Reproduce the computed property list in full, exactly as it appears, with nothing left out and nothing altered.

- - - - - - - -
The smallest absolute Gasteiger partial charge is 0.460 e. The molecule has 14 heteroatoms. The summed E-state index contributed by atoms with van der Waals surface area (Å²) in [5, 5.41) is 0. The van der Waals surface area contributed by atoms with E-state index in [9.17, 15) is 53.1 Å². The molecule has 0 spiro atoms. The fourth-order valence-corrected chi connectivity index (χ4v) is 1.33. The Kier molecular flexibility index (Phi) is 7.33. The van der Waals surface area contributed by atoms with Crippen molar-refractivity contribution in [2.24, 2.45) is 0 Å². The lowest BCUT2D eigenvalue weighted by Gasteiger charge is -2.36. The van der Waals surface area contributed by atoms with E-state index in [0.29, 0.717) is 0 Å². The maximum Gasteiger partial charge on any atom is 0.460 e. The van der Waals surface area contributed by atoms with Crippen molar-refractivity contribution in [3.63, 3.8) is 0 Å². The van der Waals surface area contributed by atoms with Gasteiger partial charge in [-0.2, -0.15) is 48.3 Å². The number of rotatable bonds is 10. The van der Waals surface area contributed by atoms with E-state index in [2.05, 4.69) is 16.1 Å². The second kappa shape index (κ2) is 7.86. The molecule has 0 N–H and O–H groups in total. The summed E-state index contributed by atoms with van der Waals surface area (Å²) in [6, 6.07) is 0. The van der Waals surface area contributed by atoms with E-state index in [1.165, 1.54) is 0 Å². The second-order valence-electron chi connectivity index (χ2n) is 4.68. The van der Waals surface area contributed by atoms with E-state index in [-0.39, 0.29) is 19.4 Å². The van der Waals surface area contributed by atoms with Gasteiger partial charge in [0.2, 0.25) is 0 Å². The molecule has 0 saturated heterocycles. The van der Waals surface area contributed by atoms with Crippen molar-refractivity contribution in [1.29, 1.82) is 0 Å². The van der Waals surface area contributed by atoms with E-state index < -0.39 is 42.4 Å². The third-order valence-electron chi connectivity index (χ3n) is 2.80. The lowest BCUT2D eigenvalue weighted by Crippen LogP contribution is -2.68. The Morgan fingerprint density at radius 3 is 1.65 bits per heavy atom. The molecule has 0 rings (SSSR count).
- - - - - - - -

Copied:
The smallest absolute Gasteiger partial charge is 0.460 e. The molecule has 14 heteroatoms. The summed E-state index contributed by atoms with van der Waals surface area (Å²) in [5, 5.41) is 0. The van der Waals surface area contributed by atoms with E-state index in [9.17, 15) is 53.1 Å². The molecule has 0 spiro atoms. The fourth-order valence-corrected chi connectivity index (χ4v) is 1.33. The Kier molecular flexibility index (Phi) is 7.33. The van der Waals surface area contributed by atoms with Crippen molar-refractivity contribution in [2.24, 2.45) is 0 Å². The lowest BCUT2D eigenvalue weighted by Gasteiger charge is -2.36. The van der Waals surface area contributed by atoms with E-state index in [0.29, 0.717) is 0 Å². The maximum Gasteiger partial charge on any atom is 0.460 e. The van der Waals surface area contributed by atoms with Crippen molar-refractivity contribution in [3.63, 3.8) is 0 Å². The van der Waals surface area contributed by atoms with Gasteiger partial charge in [-0.2, -0.15) is 48.3 Å². The number of rotatable bonds is 10. The van der Waals surface area contributed by atoms with E-state index in [2.05, 4.69) is 16.1 Å². The second kappa shape index (κ2) is 7.86. The molecule has 0 N–H and O–H groups in total. The summed E-state index contributed by atoms with van der Waals surface area (Å²) in [6, 6.07) is 0. The van der Waals surface area contributed by atoms with E-state index in [1.165, 1.54) is 0 Å². The second-order valence-electron chi connectivity index (χ2n) is 4.68. The van der Waals surface area contributed by atoms with E-state index in [-0.39, 0.29) is 19.4 Å². The van der Waals surface area contributed by atoms with Gasteiger partial charge in [0.2, 0.25) is 0 Å². The molecule has 0 saturated heterocycles. The van der Waals surface area contributed by atoms with Crippen molar-refractivity contribution in [1.29, 1.82) is 0 Å². The van der Waals surface area contributed by atoms with E-state index < -0.39 is 42.4 Å². The third-order valence-electron chi connectivity index (χ3n) is 2.80. The lowest BCUT2D eigenvalue weighted by Crippen LogP contribution is -2.68. The Morgan fingerprint density at radius 3 is 1.65 bits per heavy atom. The molecule has 0 rings (SSSR count).